California Experiences 50,000 Lightning Strikes

Dayana Sabatin
Photo by Johannes Plenio

Over 54,000 lightning strikes hit the California skies between Wednesday and Thursday morning, an extreme rarity as the state is facing the most extreme drought it's faced in the last 1,200 years.

According to a report, a woman was walking her dogs and got struck and killed by the lightning early Wednesday morning just 15 miles southeast of downtown LA, in a city called Pico Rivera.

The Washington Post says the lightning was triggered by dry thunderstorm, which produced bolts of electricity but little rainfall. Currently, more dry thunderstorms are being predicted in the days ahead as the same humid air wafts through the north.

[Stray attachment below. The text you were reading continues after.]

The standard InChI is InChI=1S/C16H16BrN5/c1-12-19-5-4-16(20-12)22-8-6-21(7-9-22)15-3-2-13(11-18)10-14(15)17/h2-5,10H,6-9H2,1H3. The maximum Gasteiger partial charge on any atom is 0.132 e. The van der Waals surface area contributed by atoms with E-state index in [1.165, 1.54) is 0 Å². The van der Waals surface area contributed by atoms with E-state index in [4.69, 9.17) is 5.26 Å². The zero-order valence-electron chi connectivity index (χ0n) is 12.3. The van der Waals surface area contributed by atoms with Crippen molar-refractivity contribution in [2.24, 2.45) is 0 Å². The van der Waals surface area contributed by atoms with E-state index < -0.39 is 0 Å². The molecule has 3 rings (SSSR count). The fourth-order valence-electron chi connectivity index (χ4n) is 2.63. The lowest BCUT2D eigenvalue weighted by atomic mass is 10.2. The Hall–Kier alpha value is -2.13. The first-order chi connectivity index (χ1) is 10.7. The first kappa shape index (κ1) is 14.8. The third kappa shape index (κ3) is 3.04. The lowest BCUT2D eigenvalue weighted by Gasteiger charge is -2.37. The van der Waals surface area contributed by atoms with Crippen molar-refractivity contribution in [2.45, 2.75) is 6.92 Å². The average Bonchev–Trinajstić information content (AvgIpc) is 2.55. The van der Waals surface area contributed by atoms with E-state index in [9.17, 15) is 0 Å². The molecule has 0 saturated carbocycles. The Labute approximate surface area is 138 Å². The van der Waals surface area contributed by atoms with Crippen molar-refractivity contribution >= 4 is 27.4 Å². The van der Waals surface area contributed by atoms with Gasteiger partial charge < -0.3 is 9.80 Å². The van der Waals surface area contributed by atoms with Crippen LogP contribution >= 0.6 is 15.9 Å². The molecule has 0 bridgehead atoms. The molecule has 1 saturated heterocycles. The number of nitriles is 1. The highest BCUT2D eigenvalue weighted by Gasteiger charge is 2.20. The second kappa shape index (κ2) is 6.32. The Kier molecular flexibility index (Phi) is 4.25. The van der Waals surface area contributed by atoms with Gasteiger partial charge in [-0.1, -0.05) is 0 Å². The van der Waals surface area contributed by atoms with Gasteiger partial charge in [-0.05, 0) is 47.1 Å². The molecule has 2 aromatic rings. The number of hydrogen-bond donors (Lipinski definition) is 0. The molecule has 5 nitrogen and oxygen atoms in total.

Chris Vagasky, a lightning solutions manager and meteorologist, says,

"This is one of the top 5-6 events since 2015. Most of the 'big' California days are around 20-30k lightning events."

According to Vagasky, this round of lightning surpassed the massive lightning siege that happened in August of 2020, which produced massive wildfires across Northern California; however, climate scientist Daniel Swain says, "the societal impacts will probably not be as severe as the August 2020 episode, which took place after a record-breaking heat wave. These thunderstorms were significantly wetter."

Additionally, these current storms occurred earlier on in the summer months as opposed to the ones in 2020, so the vegetation isn't as dry.

While I personally didn't see any lightning myself, friends of mine in Newport Beach thought they saw lightning off to the West; this was a surprise as it was a fairly clear day yesterday.

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